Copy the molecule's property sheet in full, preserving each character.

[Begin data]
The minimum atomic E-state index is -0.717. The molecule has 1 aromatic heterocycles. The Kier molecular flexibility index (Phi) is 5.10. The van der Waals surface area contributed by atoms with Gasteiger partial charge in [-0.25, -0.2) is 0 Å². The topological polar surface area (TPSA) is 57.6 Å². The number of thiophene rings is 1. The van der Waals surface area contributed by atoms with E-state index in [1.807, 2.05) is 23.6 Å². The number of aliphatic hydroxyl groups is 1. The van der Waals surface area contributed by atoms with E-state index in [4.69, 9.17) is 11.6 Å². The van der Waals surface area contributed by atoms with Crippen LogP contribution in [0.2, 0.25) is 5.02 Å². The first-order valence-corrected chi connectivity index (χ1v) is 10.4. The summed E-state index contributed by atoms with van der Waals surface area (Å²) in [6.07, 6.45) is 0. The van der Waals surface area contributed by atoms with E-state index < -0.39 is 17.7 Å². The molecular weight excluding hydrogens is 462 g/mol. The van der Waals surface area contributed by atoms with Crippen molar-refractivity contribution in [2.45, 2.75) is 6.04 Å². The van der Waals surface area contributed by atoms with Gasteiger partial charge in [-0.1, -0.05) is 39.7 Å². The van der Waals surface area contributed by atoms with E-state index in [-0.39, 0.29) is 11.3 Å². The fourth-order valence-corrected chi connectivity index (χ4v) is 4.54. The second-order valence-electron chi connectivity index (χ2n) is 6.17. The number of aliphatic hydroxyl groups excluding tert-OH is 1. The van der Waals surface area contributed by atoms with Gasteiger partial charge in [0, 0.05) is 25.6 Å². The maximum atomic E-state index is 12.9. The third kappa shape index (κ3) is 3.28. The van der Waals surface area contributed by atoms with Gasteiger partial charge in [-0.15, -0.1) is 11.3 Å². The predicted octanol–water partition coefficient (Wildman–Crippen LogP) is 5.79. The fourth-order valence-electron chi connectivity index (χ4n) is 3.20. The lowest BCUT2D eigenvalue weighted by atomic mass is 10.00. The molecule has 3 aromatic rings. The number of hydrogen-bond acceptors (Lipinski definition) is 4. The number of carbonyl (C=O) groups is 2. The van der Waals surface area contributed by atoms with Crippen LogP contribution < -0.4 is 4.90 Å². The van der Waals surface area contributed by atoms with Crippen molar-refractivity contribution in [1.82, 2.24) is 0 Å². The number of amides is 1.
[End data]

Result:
The minimum atomic E-state index is -0.717. The molecule has 1 aromatic heterocycles. The Kier molecular flexibility index (Phi) is 5.10. The van der Waals surface area contributed by atoms with Gasteiger partial charge in [-0.25, -0.2) is 0 Å². The topological polar surface area (TPSA) is 57.6 Å². The number of thiophene rings is 1. The van der Waals surface area contributed by atoms with E-state index in [1.807, 2.05) is 23.6 Å². The number of aliphatic hydroxyl groups is 1. The van der Waals surface area contributed by atoms with E-state index in [4.69, 9.17) is 11.6 Å². The van der Waals surface area contributed by atoms with Crippen LogP contribution in [0.2, 0.25) is 5.02 Å². The first-order valence-corrected chi connectivity index (χ1v) is 10.4. The summed E-state index contributed by atoms with van der Waals surface area (Å²) in [6.07, 6.45) is 0. The van der Waals surface area contributed by atoms with E-state index < -0.39 is 17.7 Å². The molecular weight excluding hydrogens is 462 g/mol. The van der Waals surface area contributed by atoms with Crippen molar-refractivity contribution in [2.45, 2.75) is 6.04 Å². The van der Waals surface area contributed by atoms with Gasteiger partial charge in [-0.1, -0.05) is 39.7 Å². The van der Waals surface area contributed by atoms with E-state index in [-0.39, 0.29) is 11.3 Å². The fourth-order valence-corrected chi connectivity index (χ4v) is 4.54. The second-order valence-electron chi connectivity index (χ2n) is 6.17. The number of aliphatic hydroxyl groups excluding tert-OH is 1. The van der Waals surface area contributed by atoms with Gasteiger partial charge in [0, 0.05) is 25.6 Å². The maximum atomic E-state index is 12.9. The third kappa shape index (κ3) is 3.28. The van der Waals surface area contributed by atoms with Gasteiger partial charge in [-0.15, -0.1) is 11.3 Å². The predicted octanol–water partition coefficient (Wildman–Crippen LogP) is 5.79. The fourth-order valence-electron chi connectivity index (χ4n) is 3.20. The lowest BCUT2D eigenvalue weighted by atomic mass is 10.00. The molecule has 3 aromatic rings. The number of hydrogen-bond acceptors (Lipinski definition) is 4. The number of carbonyl (C=O) groups is 2. The van der Waals surface area contributed by atoms with Crippen LogP contribution < -0.4 is 4.90 Å². The van der Waals surface area contributed by atoms with Crippen molar-refractivity contribution in [1.82, 2.24) is 0 Å². The number of amides is 1.